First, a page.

landscape design software

Discussion in 'Landscape Architecture and Design' started by de1234, Jan 31, 2006.

  1. de1234

    de1234 LawnSite Member
    Posts: 3

    What design software does every one out there think is best. Looking for some thing that is user friendly.
     
  2. de1234

    de1234 LawnSite Member
    Posts: 3

    Is pro-landscape or dynascape best. I'm looking to use it for our landscape business as well as doing designs in are garden center. I've order dynascape trail. it should be here in a couple days. My landscape designer isn't computer literate so how hard would it be for him to learn.
     
  3. AUHort1990

    AUHort1990 LawnSite Member
    Posts: 137

    I use dynascape. It comes with a dvd tutorial that helps you learn the program and its fairly extensive. I think it took me a couple of days to complete it.
     
  4. Travel'n Trees

    Travel'n Trees LawnSite Senior Member
    Posts: 631

    Pro landscape 12 has tutorial also.
     
  5. Dreams To Designs

    Dreams To Designs LawnSite Bronze Member
    Posts: 1,406

    They all have tutorials and if they are CAD based are difficult to learn and master for the 2D plans. Not impossible, but not at all easy. It will take time and practice to get proficient with any software. You also have to realize the software is only a digital pencil and will not help you in designing your projects. The 3D imaging available with some software will make your presentations easier to understand for your clients and usually sell more jobs. The 3D imaging is relatively easy to use if you already know how to design and can design well, otherwise you will get garbage in-garbage out. "Design" software is a large investment in money, time and equipment, make sure it will fit your needs.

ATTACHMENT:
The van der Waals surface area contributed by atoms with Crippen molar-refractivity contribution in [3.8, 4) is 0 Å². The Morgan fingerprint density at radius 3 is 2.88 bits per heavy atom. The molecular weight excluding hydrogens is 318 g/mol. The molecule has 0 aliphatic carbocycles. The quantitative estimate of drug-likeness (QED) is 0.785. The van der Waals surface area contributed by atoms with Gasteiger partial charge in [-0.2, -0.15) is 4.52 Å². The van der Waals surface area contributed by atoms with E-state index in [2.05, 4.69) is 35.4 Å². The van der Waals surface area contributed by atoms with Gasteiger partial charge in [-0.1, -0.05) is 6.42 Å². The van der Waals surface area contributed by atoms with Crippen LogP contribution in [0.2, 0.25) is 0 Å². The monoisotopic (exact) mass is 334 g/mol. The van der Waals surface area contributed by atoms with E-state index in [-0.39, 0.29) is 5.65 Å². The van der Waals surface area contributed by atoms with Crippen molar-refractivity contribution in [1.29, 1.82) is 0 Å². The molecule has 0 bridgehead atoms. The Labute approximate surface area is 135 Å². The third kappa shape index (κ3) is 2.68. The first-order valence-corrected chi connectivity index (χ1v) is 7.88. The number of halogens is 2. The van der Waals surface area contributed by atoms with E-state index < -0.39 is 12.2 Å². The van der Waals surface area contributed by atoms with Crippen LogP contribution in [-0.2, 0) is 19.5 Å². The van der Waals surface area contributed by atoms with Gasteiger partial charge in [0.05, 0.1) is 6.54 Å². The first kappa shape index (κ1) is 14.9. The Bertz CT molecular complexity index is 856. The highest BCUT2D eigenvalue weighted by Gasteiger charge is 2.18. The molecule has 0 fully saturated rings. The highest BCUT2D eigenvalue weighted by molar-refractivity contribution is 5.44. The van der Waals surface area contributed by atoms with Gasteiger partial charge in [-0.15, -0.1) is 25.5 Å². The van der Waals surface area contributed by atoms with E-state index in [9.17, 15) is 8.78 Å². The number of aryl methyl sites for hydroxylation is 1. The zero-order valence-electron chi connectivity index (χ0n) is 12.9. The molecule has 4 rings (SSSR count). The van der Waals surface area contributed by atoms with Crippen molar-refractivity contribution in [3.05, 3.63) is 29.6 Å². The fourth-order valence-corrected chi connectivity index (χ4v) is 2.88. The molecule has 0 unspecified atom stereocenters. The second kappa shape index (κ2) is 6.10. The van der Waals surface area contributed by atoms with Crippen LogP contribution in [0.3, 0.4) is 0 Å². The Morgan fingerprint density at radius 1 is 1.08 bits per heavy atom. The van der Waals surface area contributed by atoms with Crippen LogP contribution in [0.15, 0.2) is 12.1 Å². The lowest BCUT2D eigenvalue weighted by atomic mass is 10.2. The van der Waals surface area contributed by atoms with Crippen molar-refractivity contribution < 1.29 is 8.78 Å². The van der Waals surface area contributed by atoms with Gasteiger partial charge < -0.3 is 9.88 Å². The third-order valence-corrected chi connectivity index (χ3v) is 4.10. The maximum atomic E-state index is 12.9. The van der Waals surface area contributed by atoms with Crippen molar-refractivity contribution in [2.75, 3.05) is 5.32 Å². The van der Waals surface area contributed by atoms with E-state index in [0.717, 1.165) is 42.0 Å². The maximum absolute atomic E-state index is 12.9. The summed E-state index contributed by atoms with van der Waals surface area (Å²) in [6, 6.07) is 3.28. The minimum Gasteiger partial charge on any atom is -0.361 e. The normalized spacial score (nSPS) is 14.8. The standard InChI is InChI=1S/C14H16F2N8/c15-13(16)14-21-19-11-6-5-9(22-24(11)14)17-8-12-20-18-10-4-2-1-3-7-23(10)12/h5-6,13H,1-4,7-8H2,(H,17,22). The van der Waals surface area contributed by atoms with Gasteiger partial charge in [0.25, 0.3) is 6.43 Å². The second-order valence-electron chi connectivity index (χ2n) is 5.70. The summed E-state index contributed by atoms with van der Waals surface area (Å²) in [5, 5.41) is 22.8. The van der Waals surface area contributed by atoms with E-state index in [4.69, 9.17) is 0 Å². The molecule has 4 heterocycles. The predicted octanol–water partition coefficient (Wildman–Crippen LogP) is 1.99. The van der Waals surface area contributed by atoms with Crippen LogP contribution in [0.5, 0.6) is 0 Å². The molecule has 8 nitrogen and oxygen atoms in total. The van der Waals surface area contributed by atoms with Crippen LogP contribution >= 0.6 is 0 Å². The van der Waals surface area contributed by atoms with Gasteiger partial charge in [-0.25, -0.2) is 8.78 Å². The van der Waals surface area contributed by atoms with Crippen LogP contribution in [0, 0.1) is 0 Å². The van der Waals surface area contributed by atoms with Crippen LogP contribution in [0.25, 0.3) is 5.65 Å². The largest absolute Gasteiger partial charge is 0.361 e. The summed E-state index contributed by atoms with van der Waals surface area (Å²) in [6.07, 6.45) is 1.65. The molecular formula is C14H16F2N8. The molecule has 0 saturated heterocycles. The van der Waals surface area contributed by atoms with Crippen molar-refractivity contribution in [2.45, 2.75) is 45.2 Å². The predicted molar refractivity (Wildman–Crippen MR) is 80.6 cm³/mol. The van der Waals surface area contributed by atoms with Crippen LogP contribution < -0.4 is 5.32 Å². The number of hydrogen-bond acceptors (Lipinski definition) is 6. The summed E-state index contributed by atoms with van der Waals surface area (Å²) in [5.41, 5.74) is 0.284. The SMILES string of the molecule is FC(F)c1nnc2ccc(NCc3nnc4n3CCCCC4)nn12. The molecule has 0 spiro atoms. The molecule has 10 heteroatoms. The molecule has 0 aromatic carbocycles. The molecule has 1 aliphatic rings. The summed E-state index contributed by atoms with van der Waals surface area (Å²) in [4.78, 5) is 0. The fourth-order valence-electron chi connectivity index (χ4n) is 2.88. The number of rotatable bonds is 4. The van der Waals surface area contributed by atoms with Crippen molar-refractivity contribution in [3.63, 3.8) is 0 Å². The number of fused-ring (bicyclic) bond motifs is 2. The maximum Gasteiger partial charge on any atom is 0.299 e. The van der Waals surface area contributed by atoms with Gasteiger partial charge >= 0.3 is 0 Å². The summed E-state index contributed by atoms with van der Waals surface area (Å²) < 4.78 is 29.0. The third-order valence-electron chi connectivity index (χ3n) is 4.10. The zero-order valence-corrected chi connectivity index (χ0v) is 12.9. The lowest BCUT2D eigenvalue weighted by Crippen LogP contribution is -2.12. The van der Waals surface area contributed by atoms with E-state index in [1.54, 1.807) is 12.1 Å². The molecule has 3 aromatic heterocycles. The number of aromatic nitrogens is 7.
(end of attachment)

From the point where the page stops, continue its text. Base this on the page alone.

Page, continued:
I use Pro Landscape version 11 and am quite happy with it. I understand version 12 has been released recently and is an improvement over what I am using. I also realize the limitations and benefits of the software and use it to my advantage. My work involves design, project management and consultation, and that is plenty to keep me busy and use the software to it's potential. I prefer to do my blueprints by hand because of having an overall view of the project that you cannot get in a usable size on a computer screen. With the screen and zooming your project to a workable size you tend to get tunnel vision on the area you are working on and loose sight of the overall project. Linking Pro Landscape to Horticopia is a huge advantage or using it on it's own would be of great benefit. Horticopia is the plant encyclopedia software that helps you decide on what materials to use and gives your clients pictures and/or information about the plants you wish to use in their landscape.

    Good design is not about the pretty pictures the computer can print for you, but the knowledge and skills of the designer to meet the clients wants and desires. If you believe software will help you with that, get demos and try them all, but education and good design practice will be what makes the true difference.

    Kirk
     
  6. SPLC

    SPLC LawnSite Member
    from Zone 5
    Posts: 51

    I use AutoCAD, but I've had years of experience through highschool and college. As stated above, the designer makes the design successful, not the progam.

    Learning AutoCAD isn't that difficult, just takes time. To make a good looking 2-d plan, there is only a handful of functions you need to know.
     
  7. AGLA

    AGLA LawnSite Bronze Member
    Posts: 1,749

    To follow up on SPLC's post. "the designer makes the design successful, not the progam".

    The same techniques used in hand drafting apply to using drafting software. Things like line weight (thickness) are often overlooked and people just use default settings and get very sterile plans.

    Look at landscape hand graphic books to learn how to draw a good plan. What you draw it with does not matter so much.
     

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